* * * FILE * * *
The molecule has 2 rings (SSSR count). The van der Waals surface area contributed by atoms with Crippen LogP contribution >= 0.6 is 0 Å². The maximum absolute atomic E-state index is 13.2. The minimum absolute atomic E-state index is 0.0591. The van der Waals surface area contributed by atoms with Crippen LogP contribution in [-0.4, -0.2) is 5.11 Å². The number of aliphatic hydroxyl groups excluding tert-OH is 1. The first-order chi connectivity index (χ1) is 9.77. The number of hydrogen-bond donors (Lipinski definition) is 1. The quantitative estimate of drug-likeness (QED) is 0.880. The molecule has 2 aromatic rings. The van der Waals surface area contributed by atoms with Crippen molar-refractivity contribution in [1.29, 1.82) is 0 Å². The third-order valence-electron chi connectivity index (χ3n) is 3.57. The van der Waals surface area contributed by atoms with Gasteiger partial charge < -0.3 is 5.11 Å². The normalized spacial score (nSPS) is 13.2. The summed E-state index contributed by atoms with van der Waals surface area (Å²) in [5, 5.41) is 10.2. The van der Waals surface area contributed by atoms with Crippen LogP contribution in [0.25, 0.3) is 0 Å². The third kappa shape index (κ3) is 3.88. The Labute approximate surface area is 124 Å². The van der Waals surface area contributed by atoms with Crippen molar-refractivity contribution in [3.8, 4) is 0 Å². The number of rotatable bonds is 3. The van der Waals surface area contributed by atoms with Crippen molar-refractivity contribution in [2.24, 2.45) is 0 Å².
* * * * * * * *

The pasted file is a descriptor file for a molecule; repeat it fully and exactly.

The molecule has 2 rings (SSSR count). The van der Waals surface area contributed by atoms with Crippen LogP contribution >= 0.6 is 0 Å². The maximum absolute atomic E-state index is 13.2. The minimum absolute atomic E-state index is 0.0591. The van der Waals surface area contributed by atoms with Crippen LogP contribution in [-0.4, -0.2) is 5.11 Å². The number of aliphatic hydroxyl groups excluding tert-OH is 1. The first-order chi connectivity index (χ1) is 9.77. The number of hydrogen-bond donors (Lipinski definition) is 1. The quantitative estimate of drug-likeness (QED) is 0.880. The molecule has 2 aromatic rings. The van der Waals surface area contributed by atoms with Crippen molar-refractivity contribution in [1.29, 1.82) is 0 Å². The third-order valence-electron chi connectivity index (χ3n) is 3.57. The van der Waals surface area contributed by atoms with Gasteiger partial charge < -0.3 is 5.11 Å². The normalized spacial score (nSPS) is 13.2. The summed E-state index contributed by atoms with van der Waals surface area (Å²) in [5, 5.41) is 10.2. The van der Waals surface area contributed by atoms with Crippen LogP contribution in [0.25, 0.3) is 0 Å². The third kappa shape index (κ3) is 3.88. The Labute approximate surface area is 124 Å². The van der Waals surface area contributed by atoms with Crippen molar-refractivity contribution in [3.8, 4) is 0 Å². The number of rotatable bonds is 3. The van der Waals surface area contributed by atoms with Crippen molar-refractivity contribution in [2.24, 2.45) is 0 Å².